Legislative Assembly for the ACT: 2002 Week 8 Hansard (27 June) . . Page.. 2345..
MR CORBELL: Clearly the local Liberals are in desperation.
Mr Cornwell: That is an expression of an opinion, Mr Speaker.
MR SPEAKER: The minister has been asked for an expression of opinion about the shadow minister for education. I think he had better find another way to express it, and I am sure he will.
MR CORBELL: The comments by Dr Nelson are blatantly wrong. Even though he was advised that they were wrong, he still insisted. Why did he insist? He insisted because Mr Pratt is not on the radar when it comes to the education debate in this city. Perhaps it was Mr Pratt's office that gave Dr Nelson this advice.
This government is investing in education in a way in which no other government has since self-government. It is providing more for education in this city overall than any other government in the history of self-government. The increase is $13.1 million this year, an increase of 5.4 per cent, not the just over 1 per cent that Dr Nelson claimed.
Criminal injuries compensation scheme
MS TUCKER: My question to the Attorney-General concerns criminal the injuries compensation scheme.
It being 3.00 pm, questions were interrupted pursuant to the order of the Assembly.
Appropriation Bill 2002-2003
Debate resumed from 25 June 2002, on motion by Mr Quinlan:
That this bill be agreed to in principle.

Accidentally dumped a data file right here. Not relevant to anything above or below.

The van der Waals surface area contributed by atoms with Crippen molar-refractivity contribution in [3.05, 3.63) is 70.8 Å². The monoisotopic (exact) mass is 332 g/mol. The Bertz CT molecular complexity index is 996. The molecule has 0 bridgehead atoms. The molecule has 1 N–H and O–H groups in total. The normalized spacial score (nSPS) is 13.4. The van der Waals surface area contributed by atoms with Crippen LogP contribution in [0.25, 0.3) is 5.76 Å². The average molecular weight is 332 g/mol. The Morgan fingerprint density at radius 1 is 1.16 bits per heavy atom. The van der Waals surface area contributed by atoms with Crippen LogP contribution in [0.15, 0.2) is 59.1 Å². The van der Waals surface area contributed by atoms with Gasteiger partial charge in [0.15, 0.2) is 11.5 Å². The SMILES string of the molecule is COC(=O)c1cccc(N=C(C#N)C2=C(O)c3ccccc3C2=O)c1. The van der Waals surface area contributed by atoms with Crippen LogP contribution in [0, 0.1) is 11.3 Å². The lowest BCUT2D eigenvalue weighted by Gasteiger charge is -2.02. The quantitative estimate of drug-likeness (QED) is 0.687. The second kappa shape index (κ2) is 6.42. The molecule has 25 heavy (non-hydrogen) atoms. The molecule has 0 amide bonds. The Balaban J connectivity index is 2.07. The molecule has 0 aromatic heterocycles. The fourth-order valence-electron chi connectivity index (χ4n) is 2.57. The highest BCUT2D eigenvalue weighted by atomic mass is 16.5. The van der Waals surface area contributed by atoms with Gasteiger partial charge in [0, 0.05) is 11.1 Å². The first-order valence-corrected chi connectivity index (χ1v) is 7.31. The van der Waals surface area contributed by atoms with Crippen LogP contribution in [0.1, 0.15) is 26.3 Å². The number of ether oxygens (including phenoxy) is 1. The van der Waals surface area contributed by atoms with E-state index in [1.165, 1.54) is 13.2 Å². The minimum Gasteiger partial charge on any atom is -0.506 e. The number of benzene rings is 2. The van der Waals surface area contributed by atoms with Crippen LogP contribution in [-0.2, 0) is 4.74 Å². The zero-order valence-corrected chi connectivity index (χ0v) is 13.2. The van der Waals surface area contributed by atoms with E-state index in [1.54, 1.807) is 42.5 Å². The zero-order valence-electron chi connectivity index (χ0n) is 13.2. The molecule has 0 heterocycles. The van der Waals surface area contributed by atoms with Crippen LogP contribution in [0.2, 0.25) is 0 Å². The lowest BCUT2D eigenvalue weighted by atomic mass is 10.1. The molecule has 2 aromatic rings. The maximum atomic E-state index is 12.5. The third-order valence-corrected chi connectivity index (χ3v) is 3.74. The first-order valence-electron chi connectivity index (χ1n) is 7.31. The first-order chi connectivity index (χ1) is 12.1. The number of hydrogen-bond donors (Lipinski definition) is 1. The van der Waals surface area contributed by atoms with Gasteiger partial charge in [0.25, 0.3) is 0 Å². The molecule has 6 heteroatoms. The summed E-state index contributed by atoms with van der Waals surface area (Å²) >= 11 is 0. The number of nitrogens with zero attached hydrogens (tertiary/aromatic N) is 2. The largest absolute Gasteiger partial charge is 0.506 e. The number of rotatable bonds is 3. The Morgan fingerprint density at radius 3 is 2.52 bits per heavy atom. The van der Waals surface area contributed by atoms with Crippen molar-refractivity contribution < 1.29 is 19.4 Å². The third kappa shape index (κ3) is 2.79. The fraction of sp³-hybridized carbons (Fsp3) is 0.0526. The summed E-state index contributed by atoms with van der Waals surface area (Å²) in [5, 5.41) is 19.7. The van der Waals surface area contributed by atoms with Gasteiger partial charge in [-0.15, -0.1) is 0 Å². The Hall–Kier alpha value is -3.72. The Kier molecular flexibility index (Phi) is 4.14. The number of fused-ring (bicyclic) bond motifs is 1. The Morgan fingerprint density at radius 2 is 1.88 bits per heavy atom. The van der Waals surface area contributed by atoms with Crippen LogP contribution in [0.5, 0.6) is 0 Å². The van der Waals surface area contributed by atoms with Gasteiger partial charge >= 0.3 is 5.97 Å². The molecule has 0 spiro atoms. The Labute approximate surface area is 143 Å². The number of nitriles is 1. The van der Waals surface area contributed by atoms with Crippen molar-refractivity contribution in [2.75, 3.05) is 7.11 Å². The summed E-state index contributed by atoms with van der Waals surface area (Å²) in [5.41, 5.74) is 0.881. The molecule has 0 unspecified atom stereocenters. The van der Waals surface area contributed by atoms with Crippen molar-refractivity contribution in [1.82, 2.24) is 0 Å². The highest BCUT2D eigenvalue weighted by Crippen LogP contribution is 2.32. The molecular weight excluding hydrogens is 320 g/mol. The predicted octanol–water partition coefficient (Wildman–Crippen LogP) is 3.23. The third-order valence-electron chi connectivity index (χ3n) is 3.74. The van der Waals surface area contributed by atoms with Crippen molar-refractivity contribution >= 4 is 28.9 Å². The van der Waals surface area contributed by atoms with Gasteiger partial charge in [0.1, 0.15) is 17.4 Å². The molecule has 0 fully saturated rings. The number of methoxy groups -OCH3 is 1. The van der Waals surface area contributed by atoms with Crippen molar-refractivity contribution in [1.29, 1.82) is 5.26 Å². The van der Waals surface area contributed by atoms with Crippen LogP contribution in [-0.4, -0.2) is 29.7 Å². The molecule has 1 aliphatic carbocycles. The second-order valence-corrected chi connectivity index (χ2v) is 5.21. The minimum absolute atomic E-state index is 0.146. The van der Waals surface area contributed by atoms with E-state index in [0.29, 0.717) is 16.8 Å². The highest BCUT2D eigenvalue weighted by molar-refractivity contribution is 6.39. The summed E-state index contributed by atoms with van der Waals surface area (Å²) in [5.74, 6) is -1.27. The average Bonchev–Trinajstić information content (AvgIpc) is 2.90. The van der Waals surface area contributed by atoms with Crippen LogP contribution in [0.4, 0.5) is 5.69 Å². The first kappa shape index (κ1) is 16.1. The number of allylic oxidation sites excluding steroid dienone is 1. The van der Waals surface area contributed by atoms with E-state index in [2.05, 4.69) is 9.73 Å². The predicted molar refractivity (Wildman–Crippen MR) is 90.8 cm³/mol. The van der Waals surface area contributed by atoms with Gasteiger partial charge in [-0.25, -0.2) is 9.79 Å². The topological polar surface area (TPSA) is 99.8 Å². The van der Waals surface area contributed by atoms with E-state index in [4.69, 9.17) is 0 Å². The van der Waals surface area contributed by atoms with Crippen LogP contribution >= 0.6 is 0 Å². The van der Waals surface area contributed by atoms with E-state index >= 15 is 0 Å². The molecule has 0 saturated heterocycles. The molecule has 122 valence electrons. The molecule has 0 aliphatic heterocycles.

MR HUMPHRIES (Leader of the Opposition) (3.00): Mr Speaker, when I became opposition leader, I said I did not propose to lead a team that opposed simply for the sake of opposing. The relentless and undiluted negativity of recent budget replies has been destructive to the credibility of all ACT politicians, not just those targeted. So, today, I want to start by commending aspects of the budget for which I think the Treasurer deserves credit.
Taken individually, this budget contains some worthwhile initiatives, such as increasing medical and in-patient services to our public hospitals, the DNA crime solving program, schools refurbishment, continuation of the program to bring schoolchildren to visit Canberra, and commitment to the ICT Centre of Excellence. Further, the government makes much of having kept a number of election promises in this budget-and indeed they deserve some credit for that. However, in my experience, governments are usually expected to keep all of their promises, not just some of them. Failing to keep what some would call core promises is a particular sin.
The government has exhibited considerable pique at the criticism made in the media, in industry, and by the opposition, about the content of this budget. Words like "tabloid", "carping" and "illogical" are some of the barbs thrown at those who have dared to